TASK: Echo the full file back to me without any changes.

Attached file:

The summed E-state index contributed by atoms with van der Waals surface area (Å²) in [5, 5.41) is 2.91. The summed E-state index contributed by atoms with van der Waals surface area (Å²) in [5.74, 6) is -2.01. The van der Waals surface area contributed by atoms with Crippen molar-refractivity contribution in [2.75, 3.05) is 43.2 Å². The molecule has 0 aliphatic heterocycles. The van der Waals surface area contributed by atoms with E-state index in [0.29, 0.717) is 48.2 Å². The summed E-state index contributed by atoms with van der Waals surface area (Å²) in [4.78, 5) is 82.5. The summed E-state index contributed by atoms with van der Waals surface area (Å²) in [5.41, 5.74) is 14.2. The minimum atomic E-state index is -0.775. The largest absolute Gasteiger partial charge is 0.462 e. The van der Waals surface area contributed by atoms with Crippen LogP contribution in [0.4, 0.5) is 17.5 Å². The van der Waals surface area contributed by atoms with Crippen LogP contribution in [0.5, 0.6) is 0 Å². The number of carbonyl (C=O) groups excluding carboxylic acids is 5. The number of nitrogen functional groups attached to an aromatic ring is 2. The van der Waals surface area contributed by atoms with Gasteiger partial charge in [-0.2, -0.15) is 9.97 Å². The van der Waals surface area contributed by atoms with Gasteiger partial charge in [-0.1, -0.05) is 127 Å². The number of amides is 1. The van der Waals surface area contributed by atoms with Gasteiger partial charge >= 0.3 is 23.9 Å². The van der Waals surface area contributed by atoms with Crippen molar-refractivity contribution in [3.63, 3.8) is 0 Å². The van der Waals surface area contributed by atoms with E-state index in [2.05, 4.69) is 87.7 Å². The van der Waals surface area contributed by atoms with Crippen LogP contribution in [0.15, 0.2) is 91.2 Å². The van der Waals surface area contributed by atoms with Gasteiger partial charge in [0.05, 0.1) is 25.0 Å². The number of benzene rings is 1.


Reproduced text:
The summed E-state index contributed by atoms with van der Waals surface area (Å²) in [5, 5.41) is 2.91. The summed E-state index contributed by atoms with van der Waals surface area (Å²) in [5.74, 6) is -2.01. The van der Waals surface area contributed by atoms with Crippen molar-refractivity contribution in [2.75, 3.05) is 43.2 Å². The molecule has 0 aliphatic heterocycles. The van der Waals surface area contributed by atoms with E-state index in [0.29, 0.717) is 48.2 Å². The summed E-state index contributed by atoms with van der Waals surface area (Å²) in [4.78, 5) is 82.5. The summed E-state index contributed by atoms with van der Waals surface area (Å²) in [5.41, 5.74) is 14.2. The minimum atomic E-state index is -0.775. The largest absolute Gasteiger partial charge is 0.462 e. The van der Waals surface area contributed by atoms with Crippen LogP contribution in [0.4, 0.5) is 17.5 Å². The van der Waals surface area contributed by atoms with Crippen LogP contribution in [0.5, 0.6) is 0 Å². The number of carbonyl (C=O) groups excluding carboxylic acids is 5. The number of nitrogen functional groups attached to an aromatic ring is 2. The van der Waals surface area contributed by atoms with Gasteiger partial charge in [-0.2, -0.15) is 9.97 Å². The van der Waals surface area contributed by atoms with Gasteiger partial charge in [-0.1, -0.05) is 127 Å². The number of amides is 1. The van der Waals surface area contributed by atoms with Gasteiger partial charge >= 0.3 is 23.9 Å². The van der Waals surface area contributed by atoms with Crippen molar-refractivity contribution in [3.63, 3.8) is 0 Å². The van der Waals surface area contributed by atoms with E-state index in [2.05, 4.69) is 87.7 Å². The van der Waals surface area contributed by atoms with Crippen LogP contribution in [0.15, 0.2) is 91.2 Å². The van der Waals surface area contributed by atoms with Gasteiger partial charge in [0.05, 0.1) is 25.0 Å². The number of benzene rings is 1.